Space travel is known to be notoriously rough on the human body, but new research has revealed just how hard it hits red blood cells.
When we're on Earth, our bodies create and destroy 2 million of these cells per second. In space, astronauts experienced 3 million red blood cells destroyed per second, resulting in a loss of 54% more cells than people on Earth experience, according to a new study.
Lower red blood cell counts in astronauts is known as space anemia.
"Space anemia has consistently been reported when astronauts returned to Earth since the first space missions, but we didn't know why," said study author Dr. Guy Trudel, a rehabilitation physician and researcher at The Ottawa Hospital and professor at the University of Ottawa, in a statement.
Researchers took breath and blood samples from 14 astronauts before their six-month stays on the International Space Station. The astronauts also took samples four times during their flights. The researchers also collected blood from the astronauts up to a year after their spaceflight.
The flights of the 11 men and three women occurred between 2015 and 2020. The findings were published Friday in the journal Nature Medicine.
A surprising find
When astronauts are in space, they experience a shift of bodily fluids toward the upper body due to the lack of gravity. This results in increased pressure on the brain and eyes, causing cardiovascular issues and a loss of 10% of the liquid in their blood vessels.
Researchers believed that space anemia was the body's way of adapting to the fluid shift, resulting in the destruction of red blood cells to restore the balance. They also thought that the red blood cell loss was only temporary, restoring itself after the astronauts adjusted after spending 10 days in the space environment.
Trudel and his team discovered a surprising result -- the space environment is the actual culprit.
"Our study shows that upon arriving in space, more red blood cells are destroyed, and this continues for the entire duration of the astronaut's mission," he said.
The research team developed ways to measure red blood cell destruction, including measuring the amounts of carbon monoxide detected in breath samples from the astronauts. Each time one molecule of heme, or the signature red pigment in red blood cells, is destroyed, it creates a molecule of carbon monoxide.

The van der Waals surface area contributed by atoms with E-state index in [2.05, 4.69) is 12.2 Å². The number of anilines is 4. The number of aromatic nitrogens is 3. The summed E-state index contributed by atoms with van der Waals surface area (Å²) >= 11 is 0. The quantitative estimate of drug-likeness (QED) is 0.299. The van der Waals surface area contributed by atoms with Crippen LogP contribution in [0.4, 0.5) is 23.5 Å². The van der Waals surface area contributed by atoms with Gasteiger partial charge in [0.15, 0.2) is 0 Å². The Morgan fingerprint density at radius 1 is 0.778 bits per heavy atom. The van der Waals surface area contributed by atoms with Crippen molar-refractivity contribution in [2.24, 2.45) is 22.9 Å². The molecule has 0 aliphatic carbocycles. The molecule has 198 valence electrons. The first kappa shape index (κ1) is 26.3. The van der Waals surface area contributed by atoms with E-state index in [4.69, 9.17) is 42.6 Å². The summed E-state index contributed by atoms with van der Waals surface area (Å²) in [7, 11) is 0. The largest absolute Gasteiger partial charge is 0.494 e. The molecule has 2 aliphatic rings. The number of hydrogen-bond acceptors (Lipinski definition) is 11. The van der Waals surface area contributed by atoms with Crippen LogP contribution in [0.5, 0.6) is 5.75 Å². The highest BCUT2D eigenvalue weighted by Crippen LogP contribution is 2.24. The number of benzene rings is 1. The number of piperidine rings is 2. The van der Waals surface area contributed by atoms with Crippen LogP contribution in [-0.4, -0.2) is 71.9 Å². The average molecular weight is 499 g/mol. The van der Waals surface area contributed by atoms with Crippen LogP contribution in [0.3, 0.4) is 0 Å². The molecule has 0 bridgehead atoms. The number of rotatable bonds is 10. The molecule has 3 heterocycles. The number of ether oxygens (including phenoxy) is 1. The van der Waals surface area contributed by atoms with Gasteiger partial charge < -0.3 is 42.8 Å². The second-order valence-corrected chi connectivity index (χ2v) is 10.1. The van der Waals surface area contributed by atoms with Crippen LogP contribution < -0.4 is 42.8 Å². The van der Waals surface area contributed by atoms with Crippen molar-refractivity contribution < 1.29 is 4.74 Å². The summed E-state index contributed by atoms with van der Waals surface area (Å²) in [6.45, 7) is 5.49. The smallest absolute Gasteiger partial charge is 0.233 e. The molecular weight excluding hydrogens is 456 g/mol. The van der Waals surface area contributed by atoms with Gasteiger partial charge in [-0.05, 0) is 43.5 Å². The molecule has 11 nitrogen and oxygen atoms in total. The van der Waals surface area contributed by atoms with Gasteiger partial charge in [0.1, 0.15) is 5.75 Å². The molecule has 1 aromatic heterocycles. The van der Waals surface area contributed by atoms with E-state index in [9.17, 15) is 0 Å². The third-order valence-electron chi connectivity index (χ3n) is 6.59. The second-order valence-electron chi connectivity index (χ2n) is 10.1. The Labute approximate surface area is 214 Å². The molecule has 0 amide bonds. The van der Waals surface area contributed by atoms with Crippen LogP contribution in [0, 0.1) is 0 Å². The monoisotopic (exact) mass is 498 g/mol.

The team was unable to directly measure the production of red blood cells in the astronauts, but they expect that the astronauts experienced the generation of extra red blood cells in response to increased destruction. If this had not occurred, all of the astronauts would have suffered the effects and health issues associated with severe anemia while in space.
"Thankfully, having fewer red blood cells in space isn't a problem when your body is weightless," Trudel said. "But when landing on Earth and potentially on other planets or moons, anemia affecting your energy, endurance and strength can threaten mission objectives. The effects of anemia are only felt once you land, and must deal with gravity again."
After returning to Earth, five of 13 astronauts were diagnosed as clinically anemic. One of the astronauts did not have a blood draw after landing.
Follow-up samples taken from the astronauts showed that space anemia is reversible because their red blood cell counts progressively returned to normal between three to four months after their return.
However, samples collected a year after the astronauts landed on Earth showed that the rate of red blood cell destruction was still increased, about 30% above what they experienced before their spaceflight.
The researchers believe this suggests that long-duration space missions could result in structural changes that impact red blood cells.
The findings are the first results published from MARROW, an experiment that examines bone marrow health and blood production when astronauts are in space.
The results highlight the importance of screening both astronauts and space tourists for health conditions that could be impacted by anemia and monitoring for any issues during missions. A previous study by Trudel and his team also revealed that longer space missions worsen anemia.
For now, it's uncertain how long the human body can support an increased rate of both destruction and production of red blood cells.
In order to combat this risk, the researchers suggest that astronaut diets be changed to support better blood health.
The lessons learned from this research could also be applied to anemia patients on Earth, especially those who experience it after illness and prolonged bed rest. While the direct cause of this kind of anemia is unknown, it may be similar to what happens in space.
"If we can find out exactly what's causing this anemia, then there is a potential to treat it or prevent it, both for astronauts and for patients here on Earth," Trudel said. "This is the best description we have of red blood cell control in space and after return to Earth. We were surprised and rewarded for our curiosity."
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